Capone's Art-House Round-Up with ALAN PARTRIDGE, ON MY WAY, WATERMARK and TEENAGE!!!
Hey, folks. Capone in Chicago here, with a few films that are making their way into art houses or coming out in limited release around America this week (maybe even taking up one whole screen at a multiplex near you). Do your part to support these films, or at least the good ones…
If hearing the character name Alan Partridge does nothing for you, you've been missing a vital part of your comedy education for the past 20 years or so. On and off through various BBC-TV series and special, the great performer Steve Coogan (recently Oscar nominated for co-writing PHILOMENA, in which he also starred) has been inhabiting the role of the self-centered radio host Alan Partridge, who seems to specialize in making those around him and audience members recoil with awkwardness. He's the personification of the lovable twat whom you'd never want to spend time with, but you can't take your eyes off of him. An now Partridge is being featured for the first time in his own eponymous feature film that is as biting and inappropriate as we've come to expect from this character. But if you've never been exposed to this egomaniacal creature, consider this an excellent jumping in point from which you will work backwards.
Working with frequent collaborators, director Declan Lowney and co-screenwriters Armando Iannucci (IN THE LOOP, "Veep"), Peter Baynham, Neil Gibbons, and Rob Gibbons, Coogan brings us a version of Partridge that is at a point of change in his life. He's working at a mid-size radio station that is in the midst of being taken over by a media giant that is plotting sweeping changes, including the name of the station and some staff cuts. When Alan finds out that the big wigs have narrowed the on-air cuts to himself and his best friend Pat (Colm Meaney), Alan lobbies hard for his own self interests, and Pat is given the sack.
Naturally unhappy with the decision, Pat leaves, grabs a shotgun and comes back to the station, taking everyone hostage and beginning his own radio show, using Alan (not knowing his role in his firing) as his go-between with the negotiators outside and as his spirited co-host. When Alan realizes the amount of publicity he's getting in this dual role, he naturally lets it go to his head and does what he can to extend the stand-off while getting maximum exposure for himself as the would-be hero of the day. ALAN PARTRIDGE is classic Coogan, in the same way that his more recent films THE TRIP and the forthcoming sequel THE TRIP TO ITALY are perfect examples of what Coogan is capable of today. In both cases, the characters that he has brilliantly created are so convincingly dickish that you utterly believe that they reflect what Coogan is like in real life.
There's an exceptional collection of fun actors surrounding Coogan in ALAN PARTRIDGE, many playing fellow DJs whom both Alan and Pat can't stand. There are young, hipster morning-zoo types who openly mock Pat's more mellow overnight show. And naturally there are the new bosses who Pat has no problem openly abusing as his prisoners. The film doesn't ever truly make it feel like Pat is an actual killer, but he's just enough of a headcase that he might hurt someone accidentally, in particular Tim Key as Alan's sidekick Simon, on whose head Pat has constructed a device to hold a shotgun in place. It sounds horrifying, but it's actually quite funny.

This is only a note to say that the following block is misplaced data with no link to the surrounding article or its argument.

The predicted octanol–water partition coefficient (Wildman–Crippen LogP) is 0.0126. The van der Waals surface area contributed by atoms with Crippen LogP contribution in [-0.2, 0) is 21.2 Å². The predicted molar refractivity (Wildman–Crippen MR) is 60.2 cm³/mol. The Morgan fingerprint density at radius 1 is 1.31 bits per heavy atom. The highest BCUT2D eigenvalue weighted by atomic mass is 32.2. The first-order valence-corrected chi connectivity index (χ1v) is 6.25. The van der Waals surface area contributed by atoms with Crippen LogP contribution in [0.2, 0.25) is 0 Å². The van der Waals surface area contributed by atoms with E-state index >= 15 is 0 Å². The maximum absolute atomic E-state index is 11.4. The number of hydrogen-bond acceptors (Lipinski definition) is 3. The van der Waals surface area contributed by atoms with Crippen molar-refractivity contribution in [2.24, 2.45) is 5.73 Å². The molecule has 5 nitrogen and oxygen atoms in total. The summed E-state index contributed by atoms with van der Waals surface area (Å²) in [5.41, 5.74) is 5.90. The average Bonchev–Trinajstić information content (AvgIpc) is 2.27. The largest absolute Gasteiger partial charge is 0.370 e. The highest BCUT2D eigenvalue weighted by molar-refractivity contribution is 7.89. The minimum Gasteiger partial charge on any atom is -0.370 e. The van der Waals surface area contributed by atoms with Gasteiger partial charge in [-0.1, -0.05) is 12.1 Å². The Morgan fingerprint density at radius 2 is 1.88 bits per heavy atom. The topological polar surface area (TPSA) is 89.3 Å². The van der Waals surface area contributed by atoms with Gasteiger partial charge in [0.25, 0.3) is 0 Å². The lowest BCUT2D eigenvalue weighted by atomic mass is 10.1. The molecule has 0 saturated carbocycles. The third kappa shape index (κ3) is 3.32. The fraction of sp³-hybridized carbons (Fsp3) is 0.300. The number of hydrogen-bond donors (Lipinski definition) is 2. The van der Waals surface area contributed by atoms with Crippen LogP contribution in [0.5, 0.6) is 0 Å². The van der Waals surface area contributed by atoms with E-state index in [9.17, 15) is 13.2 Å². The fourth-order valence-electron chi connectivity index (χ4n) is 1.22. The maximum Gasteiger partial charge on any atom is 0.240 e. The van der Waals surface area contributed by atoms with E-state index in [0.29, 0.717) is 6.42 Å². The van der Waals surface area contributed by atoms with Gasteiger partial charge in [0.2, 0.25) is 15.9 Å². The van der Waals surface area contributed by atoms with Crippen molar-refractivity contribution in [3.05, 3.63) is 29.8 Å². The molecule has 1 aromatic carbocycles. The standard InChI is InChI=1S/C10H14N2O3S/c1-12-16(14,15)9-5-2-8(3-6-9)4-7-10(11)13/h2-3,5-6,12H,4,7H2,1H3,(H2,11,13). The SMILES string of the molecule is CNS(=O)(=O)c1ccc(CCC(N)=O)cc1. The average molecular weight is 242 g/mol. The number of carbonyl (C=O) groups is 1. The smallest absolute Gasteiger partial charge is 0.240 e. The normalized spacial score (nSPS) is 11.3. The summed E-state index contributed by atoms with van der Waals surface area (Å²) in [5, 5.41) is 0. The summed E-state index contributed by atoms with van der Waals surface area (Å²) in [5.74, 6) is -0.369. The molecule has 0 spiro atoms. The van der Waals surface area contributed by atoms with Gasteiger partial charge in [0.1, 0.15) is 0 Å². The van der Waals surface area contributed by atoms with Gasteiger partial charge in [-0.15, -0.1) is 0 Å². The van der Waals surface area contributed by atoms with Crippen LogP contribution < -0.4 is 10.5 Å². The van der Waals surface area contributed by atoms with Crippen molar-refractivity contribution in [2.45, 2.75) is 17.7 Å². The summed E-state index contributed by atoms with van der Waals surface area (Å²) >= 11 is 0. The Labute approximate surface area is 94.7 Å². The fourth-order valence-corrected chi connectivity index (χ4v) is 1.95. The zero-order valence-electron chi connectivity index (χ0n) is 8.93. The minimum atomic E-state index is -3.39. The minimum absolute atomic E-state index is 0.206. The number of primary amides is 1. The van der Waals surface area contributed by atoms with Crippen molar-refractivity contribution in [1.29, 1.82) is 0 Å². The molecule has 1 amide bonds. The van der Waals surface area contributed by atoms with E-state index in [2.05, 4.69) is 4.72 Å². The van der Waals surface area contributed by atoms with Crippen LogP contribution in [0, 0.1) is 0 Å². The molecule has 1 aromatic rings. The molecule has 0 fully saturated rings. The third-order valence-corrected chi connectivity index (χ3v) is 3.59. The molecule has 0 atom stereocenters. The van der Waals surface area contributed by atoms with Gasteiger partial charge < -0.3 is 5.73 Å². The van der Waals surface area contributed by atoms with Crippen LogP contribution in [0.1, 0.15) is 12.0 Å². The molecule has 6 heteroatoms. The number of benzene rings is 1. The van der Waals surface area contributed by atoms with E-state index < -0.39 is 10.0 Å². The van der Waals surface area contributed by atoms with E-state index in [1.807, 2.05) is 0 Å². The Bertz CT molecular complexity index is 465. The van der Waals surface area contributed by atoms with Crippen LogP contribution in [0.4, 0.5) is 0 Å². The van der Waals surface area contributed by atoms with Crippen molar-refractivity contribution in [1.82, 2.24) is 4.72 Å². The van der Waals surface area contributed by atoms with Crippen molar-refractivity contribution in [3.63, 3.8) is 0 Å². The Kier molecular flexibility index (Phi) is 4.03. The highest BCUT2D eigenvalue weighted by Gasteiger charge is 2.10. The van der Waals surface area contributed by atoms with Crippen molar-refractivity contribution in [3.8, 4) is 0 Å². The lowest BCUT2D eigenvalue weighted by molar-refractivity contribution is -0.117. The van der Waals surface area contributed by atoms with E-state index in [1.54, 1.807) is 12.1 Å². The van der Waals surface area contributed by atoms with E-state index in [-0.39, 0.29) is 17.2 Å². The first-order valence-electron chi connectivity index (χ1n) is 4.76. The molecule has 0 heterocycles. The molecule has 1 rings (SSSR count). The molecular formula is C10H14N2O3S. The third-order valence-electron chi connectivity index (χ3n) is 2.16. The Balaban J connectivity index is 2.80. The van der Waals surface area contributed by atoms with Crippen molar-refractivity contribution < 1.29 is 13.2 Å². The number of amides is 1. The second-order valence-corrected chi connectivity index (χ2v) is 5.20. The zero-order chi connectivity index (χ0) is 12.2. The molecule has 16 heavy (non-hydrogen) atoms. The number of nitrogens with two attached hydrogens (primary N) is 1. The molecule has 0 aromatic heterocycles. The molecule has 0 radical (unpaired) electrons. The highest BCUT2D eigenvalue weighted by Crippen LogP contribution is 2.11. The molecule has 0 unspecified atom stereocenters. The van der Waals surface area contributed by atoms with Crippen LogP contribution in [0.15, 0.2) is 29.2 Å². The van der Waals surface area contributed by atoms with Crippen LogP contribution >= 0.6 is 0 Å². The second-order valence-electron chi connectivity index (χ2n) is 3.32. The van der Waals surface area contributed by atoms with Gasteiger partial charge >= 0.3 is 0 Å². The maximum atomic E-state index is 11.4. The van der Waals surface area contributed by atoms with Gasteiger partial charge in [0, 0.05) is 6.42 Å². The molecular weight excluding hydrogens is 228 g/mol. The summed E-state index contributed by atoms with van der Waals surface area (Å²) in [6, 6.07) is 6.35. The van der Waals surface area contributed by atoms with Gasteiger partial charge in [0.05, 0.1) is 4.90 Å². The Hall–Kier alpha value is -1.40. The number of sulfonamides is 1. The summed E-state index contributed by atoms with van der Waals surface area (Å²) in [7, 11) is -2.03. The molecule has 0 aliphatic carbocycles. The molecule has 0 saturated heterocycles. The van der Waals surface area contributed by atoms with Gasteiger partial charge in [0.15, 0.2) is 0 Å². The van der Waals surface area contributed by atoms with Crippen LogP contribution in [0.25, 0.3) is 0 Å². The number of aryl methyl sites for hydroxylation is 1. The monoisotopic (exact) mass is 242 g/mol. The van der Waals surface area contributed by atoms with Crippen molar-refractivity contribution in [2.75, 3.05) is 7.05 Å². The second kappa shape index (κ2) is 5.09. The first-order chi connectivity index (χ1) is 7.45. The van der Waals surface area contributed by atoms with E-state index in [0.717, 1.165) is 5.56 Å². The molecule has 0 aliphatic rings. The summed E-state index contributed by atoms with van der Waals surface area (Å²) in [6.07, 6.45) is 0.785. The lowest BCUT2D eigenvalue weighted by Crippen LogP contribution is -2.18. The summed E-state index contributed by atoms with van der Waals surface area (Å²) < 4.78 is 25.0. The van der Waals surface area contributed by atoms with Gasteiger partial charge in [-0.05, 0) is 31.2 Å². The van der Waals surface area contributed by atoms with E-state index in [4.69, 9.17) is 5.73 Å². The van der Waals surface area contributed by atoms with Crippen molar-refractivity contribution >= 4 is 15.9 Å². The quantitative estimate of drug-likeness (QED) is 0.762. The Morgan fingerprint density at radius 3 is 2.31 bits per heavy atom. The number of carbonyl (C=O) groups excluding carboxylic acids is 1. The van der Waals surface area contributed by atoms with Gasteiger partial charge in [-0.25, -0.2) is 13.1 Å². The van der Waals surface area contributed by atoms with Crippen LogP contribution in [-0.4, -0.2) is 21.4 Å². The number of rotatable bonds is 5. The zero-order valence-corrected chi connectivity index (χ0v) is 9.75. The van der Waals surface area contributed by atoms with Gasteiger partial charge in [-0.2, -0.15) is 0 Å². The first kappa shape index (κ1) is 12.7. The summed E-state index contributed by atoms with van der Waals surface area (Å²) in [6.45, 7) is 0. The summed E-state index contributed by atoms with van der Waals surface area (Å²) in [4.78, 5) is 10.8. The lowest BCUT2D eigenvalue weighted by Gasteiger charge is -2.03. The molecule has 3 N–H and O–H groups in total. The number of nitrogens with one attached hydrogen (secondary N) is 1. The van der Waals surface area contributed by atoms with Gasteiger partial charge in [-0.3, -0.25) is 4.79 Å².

For those who have never seen Coogan play Partridge before, some of the physical comedy in the show might seen slightly low brow (a bit in which Alan attempts to escape and loses his pants in the process comes to mind), but even in those moments, there's something deeper and smarter at hand than you might realize. Either way, it's funny as hell. It's rare to see an actor so clearly at home and in his element on the big screen the way Coogan is playing Alan Partridge, but he's spent a couple of decades fine tuning this goofy creature. You could compare it to seeing an actor who has played a particular Shakespearean character for years finally bring that performance to the screen. Yeah, it's pretty much exactly the same.
As you watch ALAN PARTRIDGE, you'll grow to hate the man but love the character and its creator, and you'll likely want more (might I suggest "The Steve Coogan Collection"?). I'll admit, my love for this character could easily cloud my judgement on the film, but after seeing it for the first time last October, I watched it again recently, and I'm fairly certain I laughed even harder the second time. It's a smart comedy about idiotic people, and you'll laugh at the chaos and irreverence on display.
ON MY WAY
There's no denying that Catherine Deneuve is one of the greatest living actors the world currently possesses, not just because she's a talented performer but also because she has consistently aligned herself with some of the most artistically daring filmmakers, going back to her early work with Jacques Demy, Roman Polanski, Luis Buñuel, and François Truffaut to more recent works by André Téchiné, Leos Carax, Lars von Trier, François Ozon and Arnaud Desplechin. I'd even argue that the 70-year-old Deneuve's acting and choices have gotten bolder and better as she's gotten older.
Her latest work to be released in the United States will likely not be added to the pantheon of great films she has been a part of, but it's certainly not because of any lack of effort on Deneuve's part. ON MY WAY is the story of former beauty queen and current restauranteur Bettie, whose establishment in her hometown of Brittany is in financial trouble. When she finds out that her current lover has left her for his pregnant girlfriend, she has a bit of a meltdown, hops in the car and drives to get her head on straight... but then she keeps driving, deep into the French countryside.
Directed and co-written by actor-turned-filmmaker Emmanuelle Bercot, ON MY WAY feels like stream-of-consciousness filmmaking, with Bettie going from place to place, meeting new people, old friends, family members, and revisiting events in her life that make her both joyful and mournful for a lost time. It's a brutal blow when she realizes she may have hit her emotional peak at around age 20. Been there, sister.